Although these classic coupes were not built purposefully for drag racing, they have just the proper credentials that make them more exciting than muscle cars. With their robust V8 power plants and intimidating presence, muscle cars play an essential role in the US car culture. While some of them are designed to catch the eyes, what they hide under the hood truly stands out.
Muscle cars offered the ordinary American gearhead breathtaking performance at budget prices. Some people measure a car’s worth by how far it can get them from one point to another, while others look beyond raw speed. Most classic cars may not pack the same punch as muscle cars, but they turn more heads with their timeless charm and sheer cool factor. That said, we’d buy these classic coupes over a muscle car any day based on beauty, exclusivity, and desirability.
8 1973 Porsche 911 2.7 RS
When it comes to Porsche 911s, the 1973 Porsche 911 Carrera RS 2.7 might be one of the best Porsches ever made. Introduced in October 1972, power was supplied by a 2.7-liter flat-6 engine that pumped a peak output of 207 hp at 6300 rpm and 188 lb-ft of torque at 5100 rpm.
Coupled with a 5-speed manual transmission, it gave a 0-60 mph time of 5.5 seconds and a top speed of 152 mph. In addition to straight-line quickness and an intoxicating driving impression, the RS 2.7 is easy to drive at high speeds.
7 1969 Toyota 2000GT
The limited-production 2000GT, created by Toyota in collaboration with Yamaha with styling inspiration from the E-Type Jaguar, was unlike anything Toyota had ever built. Under the long hood, a 2-liter inline-6 engine sent 148 hp and 130 lb-ft of torque to the rear wheels through a 5-speed manual transmission.
Boasting a curb weight of about 2400 pounds and a near-perfect front to rear weight distribution, the 2000GT was agile and exciting to drive. Capable of hitting 135 mph top speed, it set several world records on a test track in 1966 and commands a reasonable price today.
6 1967 Maserati Ghibli 4.7
Unveiled at the 1966 Turin Auto Show, the Maserati Ghibli 4.7 was pure elegance on four wheels with its low shark-shaped nose. Under the hood, it sported a quad-cam 4.7-liter V8 mill mated either to a 5-speed manual transmission or an optional 3-speed automatic transmission.
Output from this setup was 306 hp and 290 lb-ft of torque – enough for a 6.8-second sprint to 60 mph and a top speed of 155 mph. Add impeccable road manners to the mix, and you’ll see why it outsold icons like the Ferrari Daytona and the Lamborghini Miura.
5 1964 Aston Martin DB5
When launched in September 1963, the standard Aston Martin DB5 came with the engine that powered the Vantage version of the DB4. The 4-liter inline-6 unit churned out 282 hp and 288 lb-ft of torque to give the DB5 a top speed of 145 mph.
The fighter jet-styled interior was fully trimmed in leather featured reclining seats and power windows, while the chrome wire wheels boasted a central lug nut. Since it made its Bond movie debut in the 1964 Goldfinger, the hand-built DB5 has grown into an iconic model that we would pick over any muscle car any day.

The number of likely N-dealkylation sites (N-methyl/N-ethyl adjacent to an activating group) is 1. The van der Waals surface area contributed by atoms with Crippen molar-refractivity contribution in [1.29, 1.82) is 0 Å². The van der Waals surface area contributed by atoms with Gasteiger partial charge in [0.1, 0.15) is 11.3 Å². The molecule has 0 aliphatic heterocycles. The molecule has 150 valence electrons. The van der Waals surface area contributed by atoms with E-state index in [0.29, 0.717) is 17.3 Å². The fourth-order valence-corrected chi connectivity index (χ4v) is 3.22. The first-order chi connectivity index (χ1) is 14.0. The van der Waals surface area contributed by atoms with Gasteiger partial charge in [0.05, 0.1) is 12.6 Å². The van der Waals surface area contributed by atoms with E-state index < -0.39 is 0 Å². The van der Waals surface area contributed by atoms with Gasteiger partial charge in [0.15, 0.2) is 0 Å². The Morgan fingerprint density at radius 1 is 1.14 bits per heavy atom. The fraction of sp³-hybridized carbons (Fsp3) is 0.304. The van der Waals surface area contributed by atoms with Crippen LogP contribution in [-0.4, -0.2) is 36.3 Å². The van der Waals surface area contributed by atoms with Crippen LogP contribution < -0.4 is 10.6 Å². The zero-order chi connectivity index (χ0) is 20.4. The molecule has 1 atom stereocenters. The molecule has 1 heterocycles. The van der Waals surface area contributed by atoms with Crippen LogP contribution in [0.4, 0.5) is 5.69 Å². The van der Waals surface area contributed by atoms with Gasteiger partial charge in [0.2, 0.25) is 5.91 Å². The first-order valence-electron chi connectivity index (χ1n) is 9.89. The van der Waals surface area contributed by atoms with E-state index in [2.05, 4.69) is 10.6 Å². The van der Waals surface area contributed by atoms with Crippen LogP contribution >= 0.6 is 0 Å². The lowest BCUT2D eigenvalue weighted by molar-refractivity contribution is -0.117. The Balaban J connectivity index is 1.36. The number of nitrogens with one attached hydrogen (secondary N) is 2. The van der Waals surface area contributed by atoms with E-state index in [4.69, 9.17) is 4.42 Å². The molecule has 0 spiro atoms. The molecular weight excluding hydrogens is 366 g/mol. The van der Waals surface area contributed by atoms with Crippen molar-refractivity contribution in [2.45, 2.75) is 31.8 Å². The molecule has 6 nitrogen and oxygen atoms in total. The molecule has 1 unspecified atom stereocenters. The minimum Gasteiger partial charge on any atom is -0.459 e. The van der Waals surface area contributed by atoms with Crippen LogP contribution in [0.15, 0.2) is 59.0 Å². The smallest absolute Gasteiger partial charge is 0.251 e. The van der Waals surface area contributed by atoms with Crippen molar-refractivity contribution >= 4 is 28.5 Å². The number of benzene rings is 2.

4 1996 Dodge Viper GTS
Arriving in 1996, the Viper GTS coupe boasted more features and more power than the spartan RT/10 roadster that had been on sale since 1992. Equipped with air conditioning, power windows/door locks, airbags, and a 6-speaker CD player, one could be tempted to believe that the elemental Viper had gone soft.
That wasn’t the case as the 8-liter V10 power plant now made 450 hp at 5200 rpm and 490 lb-ft of torque at 3700 rpm. Despite the additional equipment, the Viper GTS could hit 60 mph in 4.4 seconds and max out at 185 mph.
3 1968 Shelby GT350
Yes, this coupe also happens to be a muscle car…and one of the best ones ever, at that. For 1968, the Shelby GT350, marketed under the Cobra name, was produced in Michigan, with Ford Motor Company doing almost all the product planning. Top among several changes that the ’68 model came with was the 4.9-liter V8 it sported under the hood.
Rated a disappointing 250 hp, it could be optioned with a Paxton supercharger that bumped power to a whopping 335 hp at 5200 rpm. With that on tap, the Shelby Cobra GT350 could sprint from zero to 60 mph in 5.9 seconds and max out at 142 mph.
2 1961 Jaguar E-Type
The E-Type, which took cues from the D-Type Le Mans winner, was built on a monocoque chassis and unveiled at the 1961 Geneva Motor Show. Apart from being one of the most beautiful cars, it was an aerodynamic wonder that delivered a smooth ride, thanks to all-round independent suspension.
Powered by a naturally aspirated 3.8-liter I-6 engine rated 265 hp and 260 lb-ft of torque, it was capable of hitting a top speed of 150 mph. Well-balanced, it handles well even at high speeds, while a low center of gravity ensures impressive corner carving.
1 1967 Chevrolet Corvette Sting Ray
The 1967 Corvette was the last and the best of the C2 Corvettes, thanks to 5 years of continuous refinements. While most people were attracted by the ever-fresh breathtaking design, gearheads were explicitly drawn by what it had under the hood.
Several engine options drove the ’67 Corvette, with the base 5.4-liter V8 making 300 hp while the next in line made 340 hp and 360 lb-ft of torque. Top of the pecking order was the L88 engine, a 7-liter big-block tri-power V8, rated 435 hp and sold with several mandatory options.
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